Sharp Shark / Maritime Moll / Wacky Water Woman/ Gay Gourmet / Nautical Nonsense / Saucy Sailorette - Book Review (20)

Amazing Disgrace
@MALUSE (44612)
Uzbekistan
April 9, 2018 2:13pm CST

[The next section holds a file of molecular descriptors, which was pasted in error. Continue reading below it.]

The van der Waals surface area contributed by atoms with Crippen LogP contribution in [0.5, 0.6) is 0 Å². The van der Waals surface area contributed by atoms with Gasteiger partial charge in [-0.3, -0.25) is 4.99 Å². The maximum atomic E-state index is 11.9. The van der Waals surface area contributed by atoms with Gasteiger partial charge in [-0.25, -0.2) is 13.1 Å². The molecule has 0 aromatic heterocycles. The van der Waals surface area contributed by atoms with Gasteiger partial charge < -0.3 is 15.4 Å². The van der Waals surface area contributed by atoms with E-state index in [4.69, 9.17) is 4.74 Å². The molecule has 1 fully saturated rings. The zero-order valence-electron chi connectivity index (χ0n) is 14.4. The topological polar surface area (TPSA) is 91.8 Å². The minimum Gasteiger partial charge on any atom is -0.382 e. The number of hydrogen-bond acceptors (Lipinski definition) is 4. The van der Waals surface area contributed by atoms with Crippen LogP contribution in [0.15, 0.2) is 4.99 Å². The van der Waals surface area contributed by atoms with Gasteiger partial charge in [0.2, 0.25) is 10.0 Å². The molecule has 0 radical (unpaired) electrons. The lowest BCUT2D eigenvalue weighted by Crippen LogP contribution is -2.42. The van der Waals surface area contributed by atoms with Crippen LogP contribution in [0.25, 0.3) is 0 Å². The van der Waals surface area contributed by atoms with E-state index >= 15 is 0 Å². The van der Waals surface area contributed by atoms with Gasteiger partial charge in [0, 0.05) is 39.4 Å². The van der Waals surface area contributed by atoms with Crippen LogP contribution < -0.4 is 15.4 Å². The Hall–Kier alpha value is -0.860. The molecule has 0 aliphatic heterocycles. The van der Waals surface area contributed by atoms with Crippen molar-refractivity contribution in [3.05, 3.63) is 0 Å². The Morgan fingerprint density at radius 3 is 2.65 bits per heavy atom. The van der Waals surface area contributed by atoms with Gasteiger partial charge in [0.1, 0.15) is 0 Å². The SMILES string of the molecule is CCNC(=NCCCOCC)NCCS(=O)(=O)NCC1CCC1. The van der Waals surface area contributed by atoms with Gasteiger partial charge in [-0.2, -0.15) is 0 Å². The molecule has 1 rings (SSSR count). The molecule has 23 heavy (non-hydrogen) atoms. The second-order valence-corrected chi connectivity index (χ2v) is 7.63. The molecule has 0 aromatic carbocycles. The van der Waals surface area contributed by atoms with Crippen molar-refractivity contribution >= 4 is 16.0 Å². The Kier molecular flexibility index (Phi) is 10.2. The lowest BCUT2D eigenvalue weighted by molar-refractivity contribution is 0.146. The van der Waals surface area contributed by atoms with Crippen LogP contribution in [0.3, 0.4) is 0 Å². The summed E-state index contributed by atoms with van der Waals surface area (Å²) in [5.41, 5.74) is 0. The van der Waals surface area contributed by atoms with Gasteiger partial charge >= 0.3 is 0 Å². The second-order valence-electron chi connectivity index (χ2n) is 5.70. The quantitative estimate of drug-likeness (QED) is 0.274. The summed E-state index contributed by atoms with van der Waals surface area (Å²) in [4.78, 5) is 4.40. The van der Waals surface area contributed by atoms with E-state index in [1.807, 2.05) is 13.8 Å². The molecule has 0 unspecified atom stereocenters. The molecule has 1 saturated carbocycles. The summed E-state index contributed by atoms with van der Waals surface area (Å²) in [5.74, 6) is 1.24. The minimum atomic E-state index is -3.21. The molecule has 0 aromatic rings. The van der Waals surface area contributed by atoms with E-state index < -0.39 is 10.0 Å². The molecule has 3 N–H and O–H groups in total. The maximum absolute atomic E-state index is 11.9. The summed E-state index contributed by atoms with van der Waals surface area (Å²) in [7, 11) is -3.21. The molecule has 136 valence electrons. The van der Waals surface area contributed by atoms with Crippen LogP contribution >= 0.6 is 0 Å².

Take your pick! All of these titles fit. Gerald Samper is back, the selfsame that jumped onto the literary stage in 2004 when James Hamilton-Paterson published the novel Cooking With Fernet Branca and took the reading public by storm. Not only the English one, meanwhile the book has been translated into more than 20 languages. Amazing Disgrace is the sequel. It starts where and when Cooking With Fernet Branca stops. Gerald is still the misanthropic, curmudgeonly British expat living on a lonely hillside in Tuscany raging against his fellow country people when he encounters them on hols in Italy and the experimental chef dedicated to cooking exotic meals. His only neighbour Marta is still missing. His recurring thoughts of what might have happened to this uncivilised, soul-destroying witch from Eastern Europe with her Mafia connected family provides some slight underlying tension. Will she ever come back? If so in which condition, if not, why not and what will happen to her house? Is there a main plot? Well, kind of. The main part of the novel deals with Millie Cleat, the sportswoman whose biography Gerald has just finished. He’s a ghost writer for inane, illiterate and imbecile sportspeople. Unfortunately, a very successful one. He can rage against them but he needs them as they pay for his extravagant life-style. Millie, however, is the limit. He’s had enough, he can’t go on! She’s a monomaniacal, mad one-armed (a shark bit off the other arm) grandmother who’s just broken the record for round-the-world single-handed (!) sailing. While doing so she crossed the path of some research ships mapping the ocean floor thus destroying their scientific work. As if this weren’t enough, after her triumph she becomes Queen Neptunia, the head of an ‘envirospiritual’ group that treats the ocean as a ‘sentient entity’. When she holds court, she sports a prosthetic ‘aquariarm’ with live fish swimming inside. Michael Dibdin wrote in a review on Cooking With Fernet Branca, “The plot is highly ingenious, completely wacky, and largely irrelevant.” I can underwrite that this is true for Amazing Grace, too. What then does the story make worth reading? It‘s the way it is told. The text is so full of puns, hints, allusions, innuendos to things British that someone not familiar with the country and its culture can‘t get all of it. I find Amazing Grace very British for another reason as well and that is Gerald‘s gayness (gaiety?) In Cooking With Fernet Branca his sexual leaning wasn‘t clear, at least not to me. He came over as camp but ended in Marta‘s bed. In the sequel he‘s openly gay. Have you ever noticed that British humour nearly always covers the subject homosexuality? I don’t think you have because you can’t compare if you don’t know foreign languages. Take homosexual hints out of Monty Python and you’ll get a much slimmer version! The finale is breathtaking. Two catastrophes of apocalyptic dimensions occur. Wonderful! Who should read Amazing Disgrace? Everyone who cherishes utter nonsense on a high intellectual and linguistic level. If you are a lol type and easily embarrassed you should refrain from reading the novel in a train, bus or the tube. You may come over as inane and imbecile yourself. I haven’t got the problem as I’m an IG (inner grinner). Highly recommended. ----- If you're interested in my other book reviews, click on the green line at the top of the site (Malus Book Reviews) ----- P.S. I've just ordered the third book of the series: 'Rancid Pansies'.